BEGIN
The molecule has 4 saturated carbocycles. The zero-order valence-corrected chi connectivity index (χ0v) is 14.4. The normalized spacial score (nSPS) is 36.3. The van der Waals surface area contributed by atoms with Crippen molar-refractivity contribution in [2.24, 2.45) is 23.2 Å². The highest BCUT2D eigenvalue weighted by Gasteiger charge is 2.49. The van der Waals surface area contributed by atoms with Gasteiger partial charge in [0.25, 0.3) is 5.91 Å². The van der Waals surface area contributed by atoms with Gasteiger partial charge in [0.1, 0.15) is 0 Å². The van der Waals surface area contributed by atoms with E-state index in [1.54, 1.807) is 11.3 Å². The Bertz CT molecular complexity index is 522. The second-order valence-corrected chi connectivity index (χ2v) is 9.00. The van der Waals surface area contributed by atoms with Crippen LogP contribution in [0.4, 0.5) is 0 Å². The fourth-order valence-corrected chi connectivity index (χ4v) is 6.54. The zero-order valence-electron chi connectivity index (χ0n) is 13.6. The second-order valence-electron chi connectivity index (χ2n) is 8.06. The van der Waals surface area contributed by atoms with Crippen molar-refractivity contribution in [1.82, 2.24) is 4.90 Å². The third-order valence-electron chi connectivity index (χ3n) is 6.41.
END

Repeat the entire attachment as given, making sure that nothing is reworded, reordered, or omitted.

The molecule has 4 saturated carbocycles. The zero-order valence-corrected chi connectivity index (χ0v) is 14.4. The normalized spacial score (nSPS) is 36.3. The van der Waals surface area contributed by atoms with Crippen molar-refractivity contribution in [2.24, 2.45) is 23.2 Å². The highest BCUT2D eigenvalue weighted by Gasteiger charge is 2.49. The van der Waals surface area contributed by atoms with Gasteiger partial charge in [0.25, 0.3) is 5.91 Å². The van der Waals surface area contributed by atoms with Gasteiger partial charge in [0.1, 0.15) is 0 Å². The van der Waals surface area contributed by atoms with E-state index in [1.54, 1.807) is 11.3 Å². The Bertz CT molecular complexity index is 522. The second-order valence-corrected chi connectivity index (χ2v) is 9.00. The van der Waals surface area contributed by atoms with Crippen LogP contribution in [0.4, 0.5) is 0 Å². The fourth-order valence-corrected chi connectivity index (χ4v) is 6.54. The zero-order valence-electron chi connectivity index (χ0n) is 13.6. The second-order valence-electron chi connectivity index (χ2n) is 8.06. The van der Waals surface area contributed by atoms with Crippen molar-refractivity contribution in [1.82, 2.24) is 4.90 Å². The third-order valence-electron chi connectivity index (χ3n) is 6.41.